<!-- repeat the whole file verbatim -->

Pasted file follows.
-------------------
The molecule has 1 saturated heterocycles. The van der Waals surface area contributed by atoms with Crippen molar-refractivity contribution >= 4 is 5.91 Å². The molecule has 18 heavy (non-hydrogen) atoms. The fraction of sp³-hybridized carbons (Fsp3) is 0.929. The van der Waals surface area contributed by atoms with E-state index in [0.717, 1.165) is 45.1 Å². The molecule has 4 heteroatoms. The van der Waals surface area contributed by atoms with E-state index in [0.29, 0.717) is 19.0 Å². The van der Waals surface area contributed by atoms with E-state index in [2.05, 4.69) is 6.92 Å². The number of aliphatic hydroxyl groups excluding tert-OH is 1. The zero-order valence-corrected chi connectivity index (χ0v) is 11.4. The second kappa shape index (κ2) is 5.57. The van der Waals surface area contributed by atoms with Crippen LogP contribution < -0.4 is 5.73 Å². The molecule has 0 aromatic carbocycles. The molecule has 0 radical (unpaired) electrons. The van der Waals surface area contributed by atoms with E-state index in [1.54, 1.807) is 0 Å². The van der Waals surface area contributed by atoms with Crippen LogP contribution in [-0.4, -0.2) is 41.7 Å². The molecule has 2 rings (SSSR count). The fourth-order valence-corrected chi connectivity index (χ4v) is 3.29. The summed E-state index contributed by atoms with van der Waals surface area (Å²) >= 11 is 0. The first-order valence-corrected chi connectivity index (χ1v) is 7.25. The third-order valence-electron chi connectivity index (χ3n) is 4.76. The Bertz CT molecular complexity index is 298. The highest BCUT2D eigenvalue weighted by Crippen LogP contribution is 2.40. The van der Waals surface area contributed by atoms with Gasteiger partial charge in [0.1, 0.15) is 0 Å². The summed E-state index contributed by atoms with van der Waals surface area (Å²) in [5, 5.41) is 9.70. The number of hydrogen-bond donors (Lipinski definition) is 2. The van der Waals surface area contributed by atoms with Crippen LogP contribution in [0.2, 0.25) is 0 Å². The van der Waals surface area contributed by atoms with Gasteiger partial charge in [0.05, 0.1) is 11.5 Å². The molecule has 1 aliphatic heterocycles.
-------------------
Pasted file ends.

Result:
The molecule has 1 saturated heterocycles. The van der Waals surface area contributed by atoms with Crippen molar-refractivity contribution >= 4 is 5.91 Å². The molecule has 18 heavy (non-hydrogen) atoms. The fraction of sp³-hybridized carbons (Fsp3) is 0.929. The van der Waals surface area contributed by atoms with E-state index in [0.717, 1.165) is 45.1 Å². The molecule has 4 heteroatoms. The van der Waals surface area contributed by atoms with E-state index in [0.29, 0.717) is 19.0 Å². The van der Waals surface area contributed by atoms with E-state index in [2.05, 4.69) is 6.92 Å². The number of aliphatic hydroxyl groups excluding tert-OH is 1. The zero-order valence-corrected chi connectivity index (χ0v) is 11.4. The second kappa shape index (κ2) is 5.57. The van der Waals surface area contributed by atoms with Crippen LogP contribution < -0.4 is 5.73 Å². The molecule has 0 aromatic carbocycles. The molecule has 0 radical (unpaired) electrons. The van der Waals surface area contributed by atoms with E-state index in [1.54, 1.807) is 0 Å². The van der Waals surface area contributed by atoms with Crippen LogP contribution in [-0.4, -0.2) is 41.7 Å². The molecule has 2 rings (SSSR count). The fourth-order valence-corrected chi connectivity index (χ4v) is 3.29. The summed E-state index contributed by atoms with van der Waals surface area (Å²) >= 11 is 0. The first-order valence-corrected chi connectivity index (χ1v) is 7.25. The third-order valence-electron chi connectivity index (χ3n) is 4.76. The Bertz CT molecular complexity index is 298. The highest BCUT2D eigenvalue weighted by Crippen LogP contribution is 2.40. The van der Waals surface area contributed by atoms with Gasteiger partial charge in [0.1, 0.15) is 0 Å². The summed E-state index contributed by atoms with van der Waals surface area (Å²) in [5, 5.41) is 9.70. The number of hydrogen-bond donors (Lipinski definition) is 2. The van der Waals surface area contributed by atoms with Crippen LogP contribution in [0.2, 0.25) is 0 Å². The van der Waals surface area contributed by atoms with Gasteiger partial charge in [0.05, 0.1) is 11.5 Å². The molecule has 1 aliphatic heterocycles.